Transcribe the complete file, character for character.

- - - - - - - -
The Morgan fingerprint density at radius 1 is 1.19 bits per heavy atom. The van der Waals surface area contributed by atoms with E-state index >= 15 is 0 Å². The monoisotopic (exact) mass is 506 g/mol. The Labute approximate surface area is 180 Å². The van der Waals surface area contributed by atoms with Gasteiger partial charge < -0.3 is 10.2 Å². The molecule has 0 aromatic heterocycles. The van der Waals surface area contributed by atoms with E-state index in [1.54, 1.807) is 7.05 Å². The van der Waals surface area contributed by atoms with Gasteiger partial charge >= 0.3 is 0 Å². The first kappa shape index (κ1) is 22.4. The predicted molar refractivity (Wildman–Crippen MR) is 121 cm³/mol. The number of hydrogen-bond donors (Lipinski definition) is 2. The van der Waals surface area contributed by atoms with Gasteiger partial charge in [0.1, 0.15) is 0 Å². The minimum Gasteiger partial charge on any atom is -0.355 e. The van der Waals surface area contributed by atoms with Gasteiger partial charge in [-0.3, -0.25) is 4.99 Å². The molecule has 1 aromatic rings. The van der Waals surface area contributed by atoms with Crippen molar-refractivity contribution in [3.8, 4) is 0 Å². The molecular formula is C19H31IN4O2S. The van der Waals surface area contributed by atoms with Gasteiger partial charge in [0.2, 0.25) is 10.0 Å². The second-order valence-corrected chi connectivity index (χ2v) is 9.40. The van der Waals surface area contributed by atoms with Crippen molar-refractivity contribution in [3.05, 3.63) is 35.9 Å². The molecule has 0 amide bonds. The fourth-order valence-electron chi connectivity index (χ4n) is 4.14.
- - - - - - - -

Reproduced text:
The Morgan fingerprint density at radius 1 is 1.19 bits per heavy atom. The van der Waals surface area contributed by atoms with E-state index >= 15 is 0 Å². The monoisotopic (exact) mass is 506 g/mol. The Labute approximate surface area is 180 Å². The van der Waals surface area contributed by atoms with Gasteiger partial charge < -0.3 is 10.2 Å². The molecule has 0 aromatic heterocycles. The van der Waals surface area contributed by atoms with E-state index in [1.54, 1.807) is 7.05 Å². The van der Waals surface area contributed by atoms with Gasteiger partial charge >= 0.3 is 0 Å². The first kappa shape index (κ1) is 22.4. The predicted molar refractivity (Wildman–Crippen MR) is 121 cm³/mol. The number of hydrogen-bond donors (Lipinski definition) is 2. The van der Waals surface area contributed by atoms with Gasteiger partial charge in [0.1, 0.15) is 0 Å². The minimum Gasteiger partial charge on any atom is -0.355 e. The van der Waals surface area contributed by atoms with Gasteiger partial charge in [-0.3, -0.25) is 4.99 Å². The molecule has 1 aromatic rings. The van der Waals surface area contributed by atoms with Crippen molar-refractivity contribution in [3.8, 4) is 0 Å². The molecular formula is C19H31IN4O2S. The van der Waals surface area contributed by atoms with Gasteiger partial charge in [0.2, 0.25) is 10.0 Å². The second-order valence-corrected chi connectivity index (χ2v) is 9.40. The van der Waals surface area contributed by atoms with Crippen molar-refractivity contribution in [3.05, 3.63) is 35.9 Å². The molecule has 0 amide bonds. The fourth-order valence-electron chi connectivity index (χ4n) is 4.14.